Outcome of Measuring Active Carbon to Predict Seasonal Nitrate Mineralization on Organic Farms


PI Doug Collins taking bulk density samples with farmer cooperators Adam Brown and Haley Brown of Chinook Farm, Snohomish, WA

Increasing organic matter in soils is one way to build soil heath. Cover cropping, compost, and manure additions increase soil organic matter and improve the soil’s ability to hold and supply nutrients, water, and air to plants and animals. Soil organic matter provides a bank of nutrients, including nitrogen, that are made available to plants through a process called mineralization.

Knowing the chemical composition of cover crop residue and other organic materials can help predict nitrogen (N) mineralization from these materials over the course of a season. Fast, simple, and cheap methods to predict N mineralization are desirable for farmers, especially those who rely heavily on soil building practices such as cover cropping and manure for soil fertility.  Certified organic farmers are encouraged to use these methods to build soil and are required to use only organic sources of nitrogen for fertility.  Depending on N content of organic fertilizers and amendments, only small amounts of N may be made available in the year of application while the bulk is likely to contribute to the organic matter pool. Furthermore, soil properties across a single farm can be diverse, complicating generalizations and emphasizing the need for site-specific information.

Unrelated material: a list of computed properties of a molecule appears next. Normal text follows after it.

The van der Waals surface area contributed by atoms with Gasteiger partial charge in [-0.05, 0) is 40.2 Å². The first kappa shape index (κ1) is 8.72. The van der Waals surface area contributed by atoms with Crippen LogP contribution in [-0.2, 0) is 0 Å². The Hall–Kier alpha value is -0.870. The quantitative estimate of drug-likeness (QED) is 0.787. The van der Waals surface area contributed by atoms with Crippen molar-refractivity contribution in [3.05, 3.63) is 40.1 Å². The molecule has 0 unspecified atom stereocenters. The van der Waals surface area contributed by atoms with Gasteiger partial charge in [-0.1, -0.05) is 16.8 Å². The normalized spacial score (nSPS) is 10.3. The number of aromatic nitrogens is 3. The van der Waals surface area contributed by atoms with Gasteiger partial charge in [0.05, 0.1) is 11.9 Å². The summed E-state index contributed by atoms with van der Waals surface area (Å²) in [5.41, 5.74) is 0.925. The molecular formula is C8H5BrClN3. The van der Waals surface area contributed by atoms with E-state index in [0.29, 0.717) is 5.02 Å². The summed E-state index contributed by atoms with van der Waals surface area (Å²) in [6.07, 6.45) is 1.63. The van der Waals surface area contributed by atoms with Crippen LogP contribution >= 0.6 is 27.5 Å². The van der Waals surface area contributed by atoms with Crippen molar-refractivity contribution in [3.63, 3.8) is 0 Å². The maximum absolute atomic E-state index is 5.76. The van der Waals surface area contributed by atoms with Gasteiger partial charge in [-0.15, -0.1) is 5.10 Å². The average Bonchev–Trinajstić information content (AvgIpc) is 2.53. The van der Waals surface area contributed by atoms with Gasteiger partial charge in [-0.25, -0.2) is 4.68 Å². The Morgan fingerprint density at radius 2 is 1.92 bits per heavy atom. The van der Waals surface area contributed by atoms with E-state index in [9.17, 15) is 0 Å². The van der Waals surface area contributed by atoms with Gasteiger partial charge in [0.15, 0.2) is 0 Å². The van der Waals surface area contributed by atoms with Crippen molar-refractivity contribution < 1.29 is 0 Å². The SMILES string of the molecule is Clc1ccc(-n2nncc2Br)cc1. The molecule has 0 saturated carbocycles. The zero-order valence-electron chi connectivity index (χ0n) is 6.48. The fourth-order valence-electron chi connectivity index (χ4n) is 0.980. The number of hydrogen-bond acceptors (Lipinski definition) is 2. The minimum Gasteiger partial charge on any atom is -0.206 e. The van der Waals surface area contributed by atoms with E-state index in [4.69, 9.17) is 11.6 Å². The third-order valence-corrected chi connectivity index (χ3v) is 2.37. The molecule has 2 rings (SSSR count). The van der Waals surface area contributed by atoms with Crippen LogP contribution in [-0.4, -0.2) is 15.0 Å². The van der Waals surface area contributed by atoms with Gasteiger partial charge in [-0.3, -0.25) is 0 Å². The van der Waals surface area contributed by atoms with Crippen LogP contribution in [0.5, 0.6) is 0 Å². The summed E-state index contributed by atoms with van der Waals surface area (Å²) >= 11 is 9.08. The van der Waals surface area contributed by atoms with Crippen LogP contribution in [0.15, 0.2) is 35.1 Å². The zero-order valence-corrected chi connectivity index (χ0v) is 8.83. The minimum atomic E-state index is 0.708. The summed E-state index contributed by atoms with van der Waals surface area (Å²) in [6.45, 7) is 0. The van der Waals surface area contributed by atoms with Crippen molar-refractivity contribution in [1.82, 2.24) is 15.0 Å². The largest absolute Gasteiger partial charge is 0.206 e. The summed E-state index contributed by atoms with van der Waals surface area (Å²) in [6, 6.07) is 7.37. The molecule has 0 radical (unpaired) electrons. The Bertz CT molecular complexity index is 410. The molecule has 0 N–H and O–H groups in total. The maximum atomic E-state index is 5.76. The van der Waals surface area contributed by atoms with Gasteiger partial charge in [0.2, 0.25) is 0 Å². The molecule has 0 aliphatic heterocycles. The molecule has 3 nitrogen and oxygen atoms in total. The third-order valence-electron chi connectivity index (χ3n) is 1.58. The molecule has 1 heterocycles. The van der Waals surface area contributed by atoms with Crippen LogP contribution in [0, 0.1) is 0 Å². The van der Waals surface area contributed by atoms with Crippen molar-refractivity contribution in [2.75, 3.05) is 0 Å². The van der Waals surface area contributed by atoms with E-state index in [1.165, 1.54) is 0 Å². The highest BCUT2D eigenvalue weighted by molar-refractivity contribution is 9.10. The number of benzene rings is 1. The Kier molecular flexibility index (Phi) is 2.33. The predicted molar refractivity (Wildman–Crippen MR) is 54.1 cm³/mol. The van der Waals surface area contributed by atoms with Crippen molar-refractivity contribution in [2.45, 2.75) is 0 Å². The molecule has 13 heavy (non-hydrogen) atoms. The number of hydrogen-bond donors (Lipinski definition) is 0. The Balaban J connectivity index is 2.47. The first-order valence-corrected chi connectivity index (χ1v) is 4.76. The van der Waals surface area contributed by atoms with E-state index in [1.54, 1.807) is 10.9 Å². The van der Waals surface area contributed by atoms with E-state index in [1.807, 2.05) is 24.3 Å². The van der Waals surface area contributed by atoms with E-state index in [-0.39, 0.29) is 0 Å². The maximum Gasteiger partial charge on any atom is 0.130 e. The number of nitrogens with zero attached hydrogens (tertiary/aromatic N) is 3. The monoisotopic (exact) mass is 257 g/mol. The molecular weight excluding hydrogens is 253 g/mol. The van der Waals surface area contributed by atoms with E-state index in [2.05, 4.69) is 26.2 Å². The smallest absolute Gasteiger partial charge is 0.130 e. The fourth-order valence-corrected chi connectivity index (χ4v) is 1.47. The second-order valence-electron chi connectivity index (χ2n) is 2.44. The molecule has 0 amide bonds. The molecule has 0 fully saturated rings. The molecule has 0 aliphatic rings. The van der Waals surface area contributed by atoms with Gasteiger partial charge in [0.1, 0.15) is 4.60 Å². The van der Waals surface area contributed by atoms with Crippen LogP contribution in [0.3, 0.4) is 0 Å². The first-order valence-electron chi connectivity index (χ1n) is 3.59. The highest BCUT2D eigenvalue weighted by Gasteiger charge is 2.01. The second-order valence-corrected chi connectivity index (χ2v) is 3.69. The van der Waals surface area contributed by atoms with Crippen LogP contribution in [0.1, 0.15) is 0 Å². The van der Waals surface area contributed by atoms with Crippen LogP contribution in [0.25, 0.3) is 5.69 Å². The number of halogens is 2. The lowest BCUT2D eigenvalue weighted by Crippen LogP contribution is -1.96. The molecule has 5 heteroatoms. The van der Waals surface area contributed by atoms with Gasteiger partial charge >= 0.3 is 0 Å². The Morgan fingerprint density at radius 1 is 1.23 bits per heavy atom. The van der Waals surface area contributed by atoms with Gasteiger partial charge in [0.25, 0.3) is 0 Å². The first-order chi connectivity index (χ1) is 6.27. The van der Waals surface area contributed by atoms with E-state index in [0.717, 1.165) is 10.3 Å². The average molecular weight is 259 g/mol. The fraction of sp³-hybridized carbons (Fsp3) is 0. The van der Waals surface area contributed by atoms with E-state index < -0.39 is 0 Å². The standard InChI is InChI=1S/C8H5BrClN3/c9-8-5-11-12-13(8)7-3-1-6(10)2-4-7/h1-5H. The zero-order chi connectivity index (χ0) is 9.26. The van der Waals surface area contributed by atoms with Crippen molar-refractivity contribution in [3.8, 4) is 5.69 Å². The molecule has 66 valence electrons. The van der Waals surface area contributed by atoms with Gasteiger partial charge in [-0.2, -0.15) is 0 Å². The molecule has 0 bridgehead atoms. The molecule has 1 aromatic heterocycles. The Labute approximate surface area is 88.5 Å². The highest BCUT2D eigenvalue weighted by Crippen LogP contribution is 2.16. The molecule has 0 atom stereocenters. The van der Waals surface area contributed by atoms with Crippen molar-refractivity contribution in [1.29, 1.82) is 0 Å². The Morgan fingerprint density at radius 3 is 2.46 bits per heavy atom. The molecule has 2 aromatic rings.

In this study, N mineralization from plots with no applied fertilizer was estimated at 8 certified organic farms in western Washington State. While the study did not include enough farm sites or have sufficiently detailed plot histories to completely describe how previous management interacts with soil type to provide plant-available nitrogen from organic matter, it was found that most of the plots did mineralize sufficient nitrogen to produce marketable broccoli heads. Only three farms did not produce marketable head weights. These farms also yielded among the lowest nitrogen uptake and nitrogen mineralization. Several participating farmers commented that they were surprised to see how well their broccoli grew in the zero nitrogen plots without additional fertilizer.  They also noted that adjacent broccoli plants that had been fertilized did not grow any better than the unfertilized plants.

Determining how much fertilizer to apply is a delicate process; too much fertilizer is a potential waste of money and can lead to nutrient loss while too little fertilizer will not optimize yield.  Experimenting with zero-N plots on the farm is one way to accurately estimate nitrogen mineralization potential from organic matter. A fall nitrate test is another method to gauge the efficiency of fertilizer applications.